Relationships in Leadership

by Dora Esparza, Business Leadership Specialist

Dora Esparza

We all have that one person. You know the one I am talking about. The person who asks you for a favor and you do an internal eye roll. It’s probably a person whom you don’t know much about, or they have personality traits that annoy you. Maybe a past pattern of behavior that just grinds at your nerves. Would you still feel the same if you knew them better? What if you had seen them be silly at some point? What if you had met their spouse and children?

Directors and administrators always seem to understand the value of relationships with children and parents. It is the backbone of their business and the primary reason many of them continue to go through the daily grind of ECE admin roles. However, I think sometimes we forget to nurture the relationships we have with teachers and co-workers. I have talked to some directors who tell me that they just can’t make the time for staff to “play” together and that since they are paying their staff they need to be “working”. I would always argue that the rate of return on this unstructured “play’ time is always worth the investment.

I have talked to directors who are concerned about their boundaries and their concerns about professionalism. Well, professionalism does not equate to perfectionism. It is okay to let some walls drop and be genuine and humble with your staff. It is okay to let your staff see you as a person, because that is how trust is built. By being able to really be who we are with each other is how trust is built. It’s by laughing together, sharing embarrassing stories, sharing life experiences, and creating bonds between each other that extend into the work environment.

I have met so many directors in my years of coaching and one commonality I see is that being at “the top” seems to be very isolating. Many teachers and administrators go from the chaotic center home to their own families every night and lose themselves in a cycle of no time for themselves and very little self-care. If you don’t create a strong network for both yourself and your staff at work, then how can you ever truly be successful? Many women in general tell me about how they have always put work and families above themselves and have now lost their passion for all the hobbies and things they once really enjoyed doing. This is why I feel strongly that there needs to be space for self-care in the workplace as well as co-worker bonding activities that create a strong base for support.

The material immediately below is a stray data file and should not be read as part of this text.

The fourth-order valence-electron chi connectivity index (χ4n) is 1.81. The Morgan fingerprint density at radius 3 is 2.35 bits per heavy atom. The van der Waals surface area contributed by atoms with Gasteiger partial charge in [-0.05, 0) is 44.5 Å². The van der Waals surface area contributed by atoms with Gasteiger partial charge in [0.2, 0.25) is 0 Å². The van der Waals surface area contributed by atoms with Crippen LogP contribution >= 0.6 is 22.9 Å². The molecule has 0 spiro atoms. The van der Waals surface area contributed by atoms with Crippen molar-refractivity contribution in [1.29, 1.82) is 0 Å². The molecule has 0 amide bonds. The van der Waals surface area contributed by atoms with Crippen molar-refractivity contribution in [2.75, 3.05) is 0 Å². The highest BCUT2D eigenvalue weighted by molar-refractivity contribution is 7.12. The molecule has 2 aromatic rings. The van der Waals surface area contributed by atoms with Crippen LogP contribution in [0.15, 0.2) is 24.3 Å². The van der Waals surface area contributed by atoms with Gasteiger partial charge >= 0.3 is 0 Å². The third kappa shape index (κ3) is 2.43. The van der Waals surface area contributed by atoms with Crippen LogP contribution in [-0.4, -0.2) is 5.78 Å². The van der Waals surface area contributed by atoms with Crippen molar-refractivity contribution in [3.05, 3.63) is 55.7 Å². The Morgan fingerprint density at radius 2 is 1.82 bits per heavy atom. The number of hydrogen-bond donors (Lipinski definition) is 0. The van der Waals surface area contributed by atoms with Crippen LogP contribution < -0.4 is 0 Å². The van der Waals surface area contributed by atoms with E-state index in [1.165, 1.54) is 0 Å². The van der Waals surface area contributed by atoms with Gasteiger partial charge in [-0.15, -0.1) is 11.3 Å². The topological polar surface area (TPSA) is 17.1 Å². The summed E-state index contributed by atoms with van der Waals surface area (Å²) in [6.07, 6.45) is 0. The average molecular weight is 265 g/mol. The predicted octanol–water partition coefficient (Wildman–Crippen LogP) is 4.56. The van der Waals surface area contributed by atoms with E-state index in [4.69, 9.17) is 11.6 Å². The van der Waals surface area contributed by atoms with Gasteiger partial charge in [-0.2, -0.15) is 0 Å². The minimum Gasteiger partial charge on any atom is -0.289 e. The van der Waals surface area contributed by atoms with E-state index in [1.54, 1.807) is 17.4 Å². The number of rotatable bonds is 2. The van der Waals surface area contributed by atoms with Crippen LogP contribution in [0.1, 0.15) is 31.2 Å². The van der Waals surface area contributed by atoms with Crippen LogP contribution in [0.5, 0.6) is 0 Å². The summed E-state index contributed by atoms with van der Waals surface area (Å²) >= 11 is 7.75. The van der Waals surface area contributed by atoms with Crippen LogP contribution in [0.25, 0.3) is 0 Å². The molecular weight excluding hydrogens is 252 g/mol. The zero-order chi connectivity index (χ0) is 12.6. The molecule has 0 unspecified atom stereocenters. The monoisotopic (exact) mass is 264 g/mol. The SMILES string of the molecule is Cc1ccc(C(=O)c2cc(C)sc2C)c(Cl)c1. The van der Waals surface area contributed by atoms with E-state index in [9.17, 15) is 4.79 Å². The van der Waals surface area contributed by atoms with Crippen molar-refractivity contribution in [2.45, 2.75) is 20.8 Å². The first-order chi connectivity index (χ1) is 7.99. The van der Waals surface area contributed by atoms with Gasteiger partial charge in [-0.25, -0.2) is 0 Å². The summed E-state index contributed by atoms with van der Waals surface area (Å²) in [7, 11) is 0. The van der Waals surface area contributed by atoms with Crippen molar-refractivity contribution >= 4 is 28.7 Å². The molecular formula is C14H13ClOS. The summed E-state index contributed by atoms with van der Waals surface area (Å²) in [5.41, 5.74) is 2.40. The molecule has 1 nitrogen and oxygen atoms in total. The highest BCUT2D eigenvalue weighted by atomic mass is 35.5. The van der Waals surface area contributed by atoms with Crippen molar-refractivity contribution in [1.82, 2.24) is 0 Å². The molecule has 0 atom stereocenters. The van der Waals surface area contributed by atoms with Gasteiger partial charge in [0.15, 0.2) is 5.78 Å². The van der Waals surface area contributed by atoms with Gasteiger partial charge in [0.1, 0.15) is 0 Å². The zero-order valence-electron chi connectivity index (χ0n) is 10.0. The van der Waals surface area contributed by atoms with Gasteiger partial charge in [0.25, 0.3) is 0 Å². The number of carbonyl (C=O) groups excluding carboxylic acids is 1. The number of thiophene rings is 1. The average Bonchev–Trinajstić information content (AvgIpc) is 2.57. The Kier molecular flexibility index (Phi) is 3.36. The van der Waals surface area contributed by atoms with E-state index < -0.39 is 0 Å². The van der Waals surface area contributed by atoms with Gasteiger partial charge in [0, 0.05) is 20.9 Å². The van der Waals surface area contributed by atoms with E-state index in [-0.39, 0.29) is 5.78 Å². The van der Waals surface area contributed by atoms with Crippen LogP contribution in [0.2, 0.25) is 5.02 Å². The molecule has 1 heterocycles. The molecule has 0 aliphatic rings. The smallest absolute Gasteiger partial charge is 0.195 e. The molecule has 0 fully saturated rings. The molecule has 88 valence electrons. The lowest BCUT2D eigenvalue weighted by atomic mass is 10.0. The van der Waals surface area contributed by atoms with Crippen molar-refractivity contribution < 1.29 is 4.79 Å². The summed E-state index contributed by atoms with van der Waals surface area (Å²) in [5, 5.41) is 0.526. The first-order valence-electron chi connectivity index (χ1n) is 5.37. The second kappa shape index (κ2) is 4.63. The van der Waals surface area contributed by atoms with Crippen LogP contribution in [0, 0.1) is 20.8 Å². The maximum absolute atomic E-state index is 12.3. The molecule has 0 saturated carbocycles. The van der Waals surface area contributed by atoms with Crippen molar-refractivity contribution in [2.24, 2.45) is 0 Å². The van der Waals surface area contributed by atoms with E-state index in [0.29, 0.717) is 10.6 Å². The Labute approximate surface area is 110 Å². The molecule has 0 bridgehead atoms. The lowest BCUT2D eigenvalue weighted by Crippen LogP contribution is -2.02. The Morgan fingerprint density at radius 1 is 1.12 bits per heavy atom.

Just pause for a minute and think about the things you are doing to create the net of support in your center. Do you have a monthly staff meeting? At that meeting are you creating a space for fun, laughter, and relationship building? Is it all work all the time? How much value do you see in the relationships created in your work culture? HOW CAN YOU HAVE MORE FUN TOGETHER? Relationships, fun, support, trust, and creating vulnerability are all cornerstones for staff retention. Working with children and parents has its unique challenges, and it is important to laugh and have fun when you can.

And for any of you who wonder about the value of taking this time, think back to that “one person” I mentioned earlier. Now replace the person you rolled your eyes at with someone you have genuinely had fun with at some point. Or someone you have joked with or have seen a giant Jenga® set fall on. Think about those genuine moments of connection you have had with that person and how you would have responded if they had asked you to do that favor.

In the current ECE workforce climate it is more important than ever to retain teachers and create a culture they want to be a part of, to create a team where everyone is eager to help each other and want to make each other look good and work efficiently. If you are still of the mindset that work is not a place for support, trust, laughter, and fun, you may be missing the boat!

If you are interested in learning more about recruitment and retention strategies, please feel free to contact me. dora@denverearlychildhood.org.

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